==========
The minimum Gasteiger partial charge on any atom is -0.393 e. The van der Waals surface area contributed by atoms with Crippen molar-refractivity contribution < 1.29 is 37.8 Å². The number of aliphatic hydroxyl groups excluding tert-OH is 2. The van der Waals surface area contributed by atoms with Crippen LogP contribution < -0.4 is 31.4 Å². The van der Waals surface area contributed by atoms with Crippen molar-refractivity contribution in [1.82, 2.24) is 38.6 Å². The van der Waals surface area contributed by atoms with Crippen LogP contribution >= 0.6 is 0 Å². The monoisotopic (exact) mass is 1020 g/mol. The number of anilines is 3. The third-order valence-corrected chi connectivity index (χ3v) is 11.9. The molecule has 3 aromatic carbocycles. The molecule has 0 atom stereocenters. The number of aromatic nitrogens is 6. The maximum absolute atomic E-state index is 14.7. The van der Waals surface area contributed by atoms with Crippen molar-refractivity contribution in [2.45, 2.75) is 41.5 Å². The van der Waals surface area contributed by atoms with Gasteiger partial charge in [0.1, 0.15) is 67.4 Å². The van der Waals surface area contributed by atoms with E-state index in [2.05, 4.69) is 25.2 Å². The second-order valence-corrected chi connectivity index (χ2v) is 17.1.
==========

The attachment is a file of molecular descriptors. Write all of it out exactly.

The minimum Gasteiger partial charge on any atom is -0.393 e. The van der Waals surface area contributed by atoms with Crippen molar-refractivity contribution < 1.29 is 37.8 Å². The number of aliphatic hydroxyl groups excluding tert-OH is 2. The van der Waals surface area contributed by atoms with Crippen LogP contribution < -0.4 is 31.4 Å². The van der Waals surface area contributed by atoms with Crippen molar-refractivity contribution in [1.82, 2.24) is 38.6 Å². The van der Waals surface area contributed by atoms with Crippen LogP contribution >= 0.6 is 0 Å². The monoisotopic (exact) mass is 1020 g/mol. The number of anilines is 3. The third-order valence-corrected chi connectivity index (χ3v) is 11.9. The molecule has 3 aromatic carbocycles. The molecule has 0 atom stereocenters. The number of aromatic nitrogens is 6. The maximum absolute atomic E-state index is 14.7. The van der Waals surface area contributed by atoms with Crippen molar-refractivity contribution in [2.45, 2.75) is 41.5 Å². The van der Waals surface area contributed by atoms with Gasteiger partial charge in [0.1, 0.15) is 67.4 Å². The van der Waals surface area contributed by atoms with E-state index in [2.05, 4.69) is 25.2 Å². The second-order valence-corrected chi connectivity index (χ2v) is 17.1.